Left: Kanji Nakajima, The Clone Returns Home, 2008, still from a color film in 35 mm, 111 minutes. Right: Sion Sono, Love Exposure, 2008, still from a color film in 35 mm, 237 minutes.


ALTHOUGH THE NEW YORK ASIAN FILM FESTIVAL’S program notes are adamantly populist, the festival, now in its eighth year, has become most valuable as a showcase for maverick work like Jang Sun-woo’s Resurrection of the Little Match Girl (2002), a Taoist response to The Matrix (1999), and Kôji Wakamatsu’s New Left docudrama United Red Army (2007). Japanese director Kanji Nakajima’s The Clone Returns Home (2008) fails to strike the same sparks as the festival’s past, more inspired, sci-fi choices. Doggedly solemn, the film conflates gravity with depth, using slow pacing and an avoidance of close-ups to keep its charged subject matter—the emotional and spiritual ramifications of cloning—at a distance. Although beautifully photographed, Pang Ho-cheung’s Exodus (2007) squanders an intriguing premise about a misandrist conspiracy on increasingly unfocused storytelling. By contrast, Min Kyu-dong’s Antique (2008) is a breezy delight. Set in a cake shop, the film offers up homoerotic tension with a tale of kidnapping, telling a complex story with graceful cinematography.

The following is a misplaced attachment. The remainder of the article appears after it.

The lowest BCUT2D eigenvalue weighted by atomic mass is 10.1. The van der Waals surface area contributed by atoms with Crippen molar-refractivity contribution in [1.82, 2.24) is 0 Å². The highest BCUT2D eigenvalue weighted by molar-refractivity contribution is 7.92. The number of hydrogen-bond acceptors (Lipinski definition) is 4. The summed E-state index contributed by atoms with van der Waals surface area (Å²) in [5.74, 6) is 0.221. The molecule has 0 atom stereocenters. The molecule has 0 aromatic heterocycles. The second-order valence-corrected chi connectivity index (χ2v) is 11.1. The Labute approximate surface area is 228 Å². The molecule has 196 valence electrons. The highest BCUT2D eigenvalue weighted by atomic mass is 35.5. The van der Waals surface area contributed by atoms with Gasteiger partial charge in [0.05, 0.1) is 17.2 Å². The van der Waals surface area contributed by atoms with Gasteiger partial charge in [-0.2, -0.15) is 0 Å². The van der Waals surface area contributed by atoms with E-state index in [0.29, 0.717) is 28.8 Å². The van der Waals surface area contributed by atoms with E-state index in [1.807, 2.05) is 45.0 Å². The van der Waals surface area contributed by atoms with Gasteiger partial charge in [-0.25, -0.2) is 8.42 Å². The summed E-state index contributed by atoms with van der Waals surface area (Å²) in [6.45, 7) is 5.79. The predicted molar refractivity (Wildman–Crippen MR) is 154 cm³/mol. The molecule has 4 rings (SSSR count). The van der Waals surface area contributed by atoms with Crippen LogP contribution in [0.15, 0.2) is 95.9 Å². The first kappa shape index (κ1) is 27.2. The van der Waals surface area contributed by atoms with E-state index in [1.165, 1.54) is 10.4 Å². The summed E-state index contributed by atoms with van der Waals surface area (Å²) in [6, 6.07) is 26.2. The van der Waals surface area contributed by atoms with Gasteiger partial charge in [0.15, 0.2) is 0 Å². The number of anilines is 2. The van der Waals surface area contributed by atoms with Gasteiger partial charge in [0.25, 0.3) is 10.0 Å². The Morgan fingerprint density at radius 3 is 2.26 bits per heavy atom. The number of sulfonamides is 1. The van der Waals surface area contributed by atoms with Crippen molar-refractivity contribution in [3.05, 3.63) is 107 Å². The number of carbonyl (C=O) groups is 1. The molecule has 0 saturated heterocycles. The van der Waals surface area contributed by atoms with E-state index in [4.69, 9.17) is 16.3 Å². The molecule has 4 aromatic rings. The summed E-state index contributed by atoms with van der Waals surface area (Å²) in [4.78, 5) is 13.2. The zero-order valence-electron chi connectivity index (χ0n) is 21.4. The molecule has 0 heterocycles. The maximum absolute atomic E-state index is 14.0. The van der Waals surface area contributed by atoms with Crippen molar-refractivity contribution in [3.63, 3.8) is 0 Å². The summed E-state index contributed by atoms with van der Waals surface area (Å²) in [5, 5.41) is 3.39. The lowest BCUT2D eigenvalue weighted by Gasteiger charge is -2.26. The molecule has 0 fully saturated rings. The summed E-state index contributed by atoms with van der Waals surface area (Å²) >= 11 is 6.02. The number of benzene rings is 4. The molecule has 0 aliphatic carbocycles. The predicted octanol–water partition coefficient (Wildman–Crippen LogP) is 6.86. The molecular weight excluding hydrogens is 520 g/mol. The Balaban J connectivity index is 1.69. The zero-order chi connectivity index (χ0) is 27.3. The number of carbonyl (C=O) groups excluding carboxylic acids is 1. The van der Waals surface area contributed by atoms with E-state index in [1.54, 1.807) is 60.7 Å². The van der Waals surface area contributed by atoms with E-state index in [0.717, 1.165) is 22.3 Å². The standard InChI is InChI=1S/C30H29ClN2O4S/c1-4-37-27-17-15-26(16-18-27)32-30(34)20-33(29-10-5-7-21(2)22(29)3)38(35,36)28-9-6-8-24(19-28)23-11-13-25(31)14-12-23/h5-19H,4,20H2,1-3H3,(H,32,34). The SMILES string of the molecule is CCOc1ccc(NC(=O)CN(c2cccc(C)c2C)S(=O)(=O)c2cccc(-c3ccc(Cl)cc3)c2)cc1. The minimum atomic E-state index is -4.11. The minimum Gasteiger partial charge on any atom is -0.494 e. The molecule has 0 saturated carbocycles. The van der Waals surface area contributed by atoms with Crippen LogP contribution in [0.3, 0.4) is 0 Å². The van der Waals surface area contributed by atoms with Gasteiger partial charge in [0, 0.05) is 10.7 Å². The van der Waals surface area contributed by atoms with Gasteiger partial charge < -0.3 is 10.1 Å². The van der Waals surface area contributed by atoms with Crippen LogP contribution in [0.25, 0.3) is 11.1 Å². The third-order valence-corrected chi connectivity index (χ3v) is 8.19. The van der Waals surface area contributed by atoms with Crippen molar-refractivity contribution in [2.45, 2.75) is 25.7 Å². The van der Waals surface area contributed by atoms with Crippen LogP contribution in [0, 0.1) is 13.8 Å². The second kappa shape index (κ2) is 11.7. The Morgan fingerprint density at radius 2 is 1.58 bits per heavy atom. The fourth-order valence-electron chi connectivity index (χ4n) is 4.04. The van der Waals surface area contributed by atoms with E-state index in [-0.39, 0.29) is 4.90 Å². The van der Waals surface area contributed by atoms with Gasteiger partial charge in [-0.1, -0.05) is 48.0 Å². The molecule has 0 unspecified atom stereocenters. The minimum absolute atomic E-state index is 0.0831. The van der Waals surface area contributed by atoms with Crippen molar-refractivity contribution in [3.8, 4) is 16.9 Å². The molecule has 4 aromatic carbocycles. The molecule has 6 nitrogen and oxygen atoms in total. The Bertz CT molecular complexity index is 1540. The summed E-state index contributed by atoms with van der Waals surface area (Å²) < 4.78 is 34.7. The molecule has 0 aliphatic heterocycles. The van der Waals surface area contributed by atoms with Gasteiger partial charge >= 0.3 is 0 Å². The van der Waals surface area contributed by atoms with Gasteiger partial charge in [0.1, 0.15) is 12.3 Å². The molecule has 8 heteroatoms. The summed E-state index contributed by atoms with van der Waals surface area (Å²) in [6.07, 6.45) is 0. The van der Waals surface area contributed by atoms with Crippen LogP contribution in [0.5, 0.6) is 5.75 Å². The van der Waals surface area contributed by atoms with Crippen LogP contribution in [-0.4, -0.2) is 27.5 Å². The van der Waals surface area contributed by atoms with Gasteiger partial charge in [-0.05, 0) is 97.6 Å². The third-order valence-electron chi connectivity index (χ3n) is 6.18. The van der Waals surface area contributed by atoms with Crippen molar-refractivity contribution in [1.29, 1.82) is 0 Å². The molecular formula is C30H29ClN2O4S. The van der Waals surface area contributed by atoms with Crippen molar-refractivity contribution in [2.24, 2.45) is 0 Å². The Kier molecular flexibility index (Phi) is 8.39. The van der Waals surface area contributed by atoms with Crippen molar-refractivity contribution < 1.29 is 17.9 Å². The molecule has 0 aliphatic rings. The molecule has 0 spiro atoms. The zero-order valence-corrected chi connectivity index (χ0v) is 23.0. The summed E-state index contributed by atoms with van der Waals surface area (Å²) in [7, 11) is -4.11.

Sion Sono hasn’t yet found the kind of cult following enjoyed by, say, Takashi Miike or Kiyoshi Kurosawa, but if he continues to make films as exciting as Love Exposure (2008), it’s only a matter of time. The nearly four-hour-long film focuses on a teenager who photographs women’s panties to please his father, a priest who constantly prods him to offer up sins for confession. At times, Love Exposure, which is told from the perspective of several characters, feels like an elaborate teen comedy, one with a keen satiric eye for fraught subjects like spirituality and sex. Until the genuinely moving finale, it comes across as a goofy—albeit bloody—lark. For the moment, the film’s length seems to have scared distributors away, but it could be Sono’s American breakthrough; the hours, anyway, pass surprisingly quickly.

The New York Asian Film Festival runs at the IFC Center June 19–July 2 and the Japan Society July 1–5. For more details, click here

Steven Erickson